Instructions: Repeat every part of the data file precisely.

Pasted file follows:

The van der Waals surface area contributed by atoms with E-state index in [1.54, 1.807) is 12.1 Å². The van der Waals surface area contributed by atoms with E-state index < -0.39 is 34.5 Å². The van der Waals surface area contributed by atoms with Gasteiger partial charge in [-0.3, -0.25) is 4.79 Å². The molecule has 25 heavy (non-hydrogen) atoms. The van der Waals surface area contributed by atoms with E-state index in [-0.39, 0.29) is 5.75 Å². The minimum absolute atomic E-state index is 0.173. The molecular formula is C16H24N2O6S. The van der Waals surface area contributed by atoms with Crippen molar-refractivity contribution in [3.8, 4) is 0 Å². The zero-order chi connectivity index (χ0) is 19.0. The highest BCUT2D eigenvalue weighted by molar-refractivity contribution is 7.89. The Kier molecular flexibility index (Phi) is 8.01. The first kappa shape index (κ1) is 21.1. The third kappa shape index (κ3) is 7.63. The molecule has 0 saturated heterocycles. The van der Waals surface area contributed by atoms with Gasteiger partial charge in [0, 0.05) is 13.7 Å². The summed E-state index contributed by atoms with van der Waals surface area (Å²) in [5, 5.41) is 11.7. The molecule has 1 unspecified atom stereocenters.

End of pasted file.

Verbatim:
The van der Waals surface area contributed by atoms with E-state index in [1.54, 1.807) is 12.1 Å². The van der Waals surface area contributed by atoms with E-state index < -0.39 is 34.5 Å². The van der Waals surface area contributed by atoms with Gasteiger partial charge in [-0.3, -0.25) is 4.79 Å². The molecule has 25 heavy (non-hydrogen) atoms. The van der Waals surface area contributed by atoms with E-state index in [-0.39, 0.29) is 5.75 Å². The minimum absolute atomic E-state index is 0.173. The molecular formula is C16H24N2O6S. The van der Waals surface area contributed by atoms with Crippen molar-refractivity contribution in [3.8, 4) is 0 Å². The zero-order chi connectivity index (χ0) is 19.0. The highest BCUT2D eigenvalue weighted by molar-refractivity contribution is 7.89. The Kier molecular flexibility index (Phi) is 8.01. The first kappa shape index (κ1) is 21.1. The third kappa shape index (κ3) is 7.63. The molecule has 0 saturated heterocycles. The van der Waals surface area contributed by atoms with Gasteiger partial charge in [0, 0.05) is 13.7 Å². The summed E-state index contributed by atoms with van der Waals surface area (Å²) in [5, 5.41) is 11.7. The molecule has 1 unspecified atom stereocenters.